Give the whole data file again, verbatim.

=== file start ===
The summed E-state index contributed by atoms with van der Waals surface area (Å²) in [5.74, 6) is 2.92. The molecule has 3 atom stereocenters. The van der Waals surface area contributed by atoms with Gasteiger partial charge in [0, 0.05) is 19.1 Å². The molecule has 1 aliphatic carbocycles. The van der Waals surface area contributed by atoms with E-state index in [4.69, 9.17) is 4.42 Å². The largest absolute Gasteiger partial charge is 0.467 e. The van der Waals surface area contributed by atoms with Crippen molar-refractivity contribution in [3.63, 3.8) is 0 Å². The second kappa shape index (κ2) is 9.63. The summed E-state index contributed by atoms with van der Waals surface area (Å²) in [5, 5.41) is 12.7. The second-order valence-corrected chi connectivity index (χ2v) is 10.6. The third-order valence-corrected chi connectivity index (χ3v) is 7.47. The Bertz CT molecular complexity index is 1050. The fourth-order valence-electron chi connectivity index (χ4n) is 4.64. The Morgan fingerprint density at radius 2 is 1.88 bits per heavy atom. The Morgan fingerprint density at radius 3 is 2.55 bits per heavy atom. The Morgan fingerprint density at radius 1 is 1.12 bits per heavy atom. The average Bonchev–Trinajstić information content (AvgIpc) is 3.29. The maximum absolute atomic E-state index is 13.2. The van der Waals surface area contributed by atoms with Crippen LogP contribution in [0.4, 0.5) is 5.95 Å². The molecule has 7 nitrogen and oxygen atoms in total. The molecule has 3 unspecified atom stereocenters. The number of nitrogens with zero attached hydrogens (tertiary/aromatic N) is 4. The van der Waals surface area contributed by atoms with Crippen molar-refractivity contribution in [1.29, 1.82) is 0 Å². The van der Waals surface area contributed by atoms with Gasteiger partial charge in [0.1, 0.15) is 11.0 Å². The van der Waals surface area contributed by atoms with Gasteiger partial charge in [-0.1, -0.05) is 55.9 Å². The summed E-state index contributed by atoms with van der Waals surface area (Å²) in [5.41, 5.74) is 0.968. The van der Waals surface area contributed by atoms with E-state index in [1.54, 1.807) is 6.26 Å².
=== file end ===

The summed E-state index contributed by atoms with van der Waals surface area (Å²) in [5.74, 6) is 2.92. The molecule has 3 atom stereocenters. The van der Waals surface area contributed by atoms with Gasteiger partial charge in [0, 0.05) is 19.1 Å². The molecule has 1 aliphatic carbocycles. The van der Waals surface area contributed by atoms with E-state index in [4.69, 9.17) is 4.42 Å². The largest absolute Gasteiger partial charge is 0.467 e. The van der Waals surface area contributed by atoms with Crippen molar-refractivity contribution in [3.63, 3.8) is 0 Å². The second kappa shape index (κ2) is 9.63. The summed E-state index contributed by atoms with van der Waals surface area (Å²) in [5, 5.41) is 12.7. The second-order valence-corrected chi connectivity index (χ2v) is 10.6. The third-order valence-corrected chi connectivity index (χ3v) is 7.47. The Bertz CT molecular complexity index is 1050. The fourth-order valence-electron chi connectivity index (χ4n) is 4.64. The Morgan fingerprint density at radius 2 is 1.88 bits per heavy atom. The Morgan fingerprint density at radius 3 is 2.55 bits per heavy atom. The Morgan fingerprint density at radius 1 is 1.12 bits per heavy atom. The average Bonchev–Trinajstić information content (AvgIpc) is 3.29. The maximum absolute atomic E-state index is 13.2. The van der Waals surface area contributed by atoms with Crippen LogP contribution in [0.4, 0.5) is 5.95 Å². The molecule has 7 nitrogen and oxygen atoms in total. The molecule has 3 unspecified atom stereocenters. The number of nitrogens with zero attached hydrogens (tertiary/aromatic N) is 4. The van der Waals surface area contributed by atoms with Crippen molar-refractivity contribution in [1.29, 1.82) is 0 Å². The van der Waals surface area contributed by atoms with Gasteiger partial charge in [0.1, 0.15) is 11.0 Å². The van der Waals surface area contributed by atoms with Gasteiger partial charge in [-0.1, -0.05) is 55.9 Å². The summed E-state index contributed by atoms with van der Waals surface area (Å²) in [5.41, 5.74) is 0.968. The van der Waals surface area contributed by atoms with E-state index in [1.54, 1.807) is 6.26 Å².